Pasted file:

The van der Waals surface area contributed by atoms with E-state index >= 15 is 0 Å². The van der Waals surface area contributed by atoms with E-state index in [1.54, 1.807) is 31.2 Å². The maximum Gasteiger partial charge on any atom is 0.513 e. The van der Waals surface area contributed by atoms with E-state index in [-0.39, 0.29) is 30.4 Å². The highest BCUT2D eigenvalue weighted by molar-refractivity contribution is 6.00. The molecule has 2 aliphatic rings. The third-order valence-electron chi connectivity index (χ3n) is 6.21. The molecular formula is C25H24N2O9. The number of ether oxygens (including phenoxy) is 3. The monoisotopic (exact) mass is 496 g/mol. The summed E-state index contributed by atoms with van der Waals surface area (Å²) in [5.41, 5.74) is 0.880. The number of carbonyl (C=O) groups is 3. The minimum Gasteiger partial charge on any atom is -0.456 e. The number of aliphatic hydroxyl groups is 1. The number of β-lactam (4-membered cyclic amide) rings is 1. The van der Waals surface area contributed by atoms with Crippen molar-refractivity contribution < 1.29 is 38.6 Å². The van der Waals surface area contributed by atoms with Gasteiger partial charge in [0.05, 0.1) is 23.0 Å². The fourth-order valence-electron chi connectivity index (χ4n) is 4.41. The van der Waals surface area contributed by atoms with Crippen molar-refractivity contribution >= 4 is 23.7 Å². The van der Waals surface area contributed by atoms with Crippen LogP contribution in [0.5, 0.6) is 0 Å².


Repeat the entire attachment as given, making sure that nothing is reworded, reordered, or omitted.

The van der Waals surface area contributed by atoms with E-state index >= 15 is 0 Å². The van der Waals surface area contributed by atoms with E-state index in [1.54, 1.807) is 31.2 Å². The maximum Gasteiger partial charge on any atom is 0.513 e. The van der Waals surface area contributed by atoms with E-state index in [-0.39, 0.29) is 30.4 Å². The highest BCUT2D eigenvalue weighted by molar-refractivity contribution is 6.00. The molecule has 2 aliphatic rings. The third-order valence-electron chi connectivity index (χ3n) is 6.21. The molecular formula is C25H24N2O9. The number of ether oxygens (including phenoxy) is 3. The monoisotopic (exact) mass is 496 g/mol. The summed E-state index contributed by atoms with van der Waals surface area (Å²) in [5.41, 5.74) is 0.880. The number of carbonyl (C=O) groups is 3. The minimum Gasteiger partial charge on any atom is -0.456 e. The number of aliphatic hydroxyl groups is 1. The number of β-lactam (4-membered cyclic amide) rings is 1. The van der Waals surface area contributed by atoms with Crippen molar-refractivity contribution < 1.29 is 38.6 Å². The van der Waals surface area contributed by atoms with Gasteiger partial charge in [0.05, 0.1) is 23.0 Å². The fourth-order valence-electron chi connectivity index (χ4n) is 4.41. The van der Waals surface area contributed by atoms with Crippen molar-refractivity contribution >= 4 is 23.7 Å². The van der Waals surface area contributed by atoms with Crippen LogP contribution in [0.5, 0.6) is 0 Å².